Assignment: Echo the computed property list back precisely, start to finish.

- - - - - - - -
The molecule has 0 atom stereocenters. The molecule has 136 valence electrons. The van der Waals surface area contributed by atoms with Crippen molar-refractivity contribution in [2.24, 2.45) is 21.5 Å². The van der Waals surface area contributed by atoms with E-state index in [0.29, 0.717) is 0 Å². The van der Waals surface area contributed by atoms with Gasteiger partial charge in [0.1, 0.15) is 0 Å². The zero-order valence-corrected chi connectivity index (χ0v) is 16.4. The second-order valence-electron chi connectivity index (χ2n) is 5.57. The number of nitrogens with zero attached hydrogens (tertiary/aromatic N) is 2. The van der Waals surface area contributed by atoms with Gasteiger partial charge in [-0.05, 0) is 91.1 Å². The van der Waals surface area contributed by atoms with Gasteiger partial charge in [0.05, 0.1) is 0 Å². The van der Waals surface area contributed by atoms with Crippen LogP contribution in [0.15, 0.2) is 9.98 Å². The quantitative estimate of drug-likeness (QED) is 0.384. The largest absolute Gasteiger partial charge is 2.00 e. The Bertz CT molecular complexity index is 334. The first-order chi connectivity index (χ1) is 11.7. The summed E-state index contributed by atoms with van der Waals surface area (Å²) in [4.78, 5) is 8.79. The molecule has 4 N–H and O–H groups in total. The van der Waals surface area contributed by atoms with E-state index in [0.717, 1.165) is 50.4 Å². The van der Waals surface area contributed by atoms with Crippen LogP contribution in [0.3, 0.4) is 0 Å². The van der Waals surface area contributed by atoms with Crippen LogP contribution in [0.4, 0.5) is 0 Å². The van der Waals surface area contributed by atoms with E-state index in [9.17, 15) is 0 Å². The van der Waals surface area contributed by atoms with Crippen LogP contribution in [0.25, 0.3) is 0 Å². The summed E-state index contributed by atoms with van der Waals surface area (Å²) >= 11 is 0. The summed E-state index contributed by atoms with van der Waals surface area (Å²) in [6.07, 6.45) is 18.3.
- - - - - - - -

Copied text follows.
The molecule has 0 atom stereocenters. The molecule has 136 valence electrons. The van der Waals surface area contributed by atoms with Crippen molar-refractivity contribution in [2.24, 2.45) is 21.5 Å². The van der Waals surface area contributed by atoms with E-state index in [0.29, 0.717) is 0 Å². The van der Waals surface area contributed by atoms with Gasteiger partial charge in [0.1, 0.15) is 0 Å². The zero-order valence-corrected chi connectivity index (χ0v) is 16.4. The second-order valence-electron chi connectivity index (χ2n) is 5.57. The number of nitrogens with zero attached hydrogens (tertiary/aromatic N) is 2. The van der Waals surface area contributed by atoms with Gasteiger partial charge in [-0.05, 0) is 91.1 Å². The van der Waals surface area contributed by atoms with Gasteiger partial charge in [0.05, 0.1) is 0 Å². The van der Waals surface area contributed by atoms with Crippen LogP contribution in [0.15, 0.2) is 9.98 Å². The quantitative estimate of drug-likeness (QED) is 0.384. The largest absolute Gasteiger partial charge is 2.00 e. The Bertz CT molecular complexity index is 334. The first-order chi connectivity index (χ1) is 11.7. The summed E-state index contributed by atoms with van der Waals surface area (Å²) in [4.78, 5) is 8.79. The molecule has 4 N–H and O–H groups in total. The van der Waals surface area contributed by atoms with E-state index in [0.717, 1.165) is 50.4 Å². The van der Waals surface area contributed by atoms with Crippen LogP contribution in [0.3, 0.4) is 0 Å². The van der Waals surface area contributed by atoms with Crippen LogP contribution in [0.4, 0.5) is 0 Å². The van der Waals surface area contributed by atoms with E-state index in [9.17, 15) is 0 Å². The van der Waals surface area contributed by atoms with Crippen LogP contribution in [0.25, 0.3) is 0 Å². The summed E-state index contributed by atoms with van der Waals surface area (Å²) >= 11 is 0. The summed E-state index contributed by atoms with van der Waals surface area (Å²) in [6.07, 6.45) is 18.3.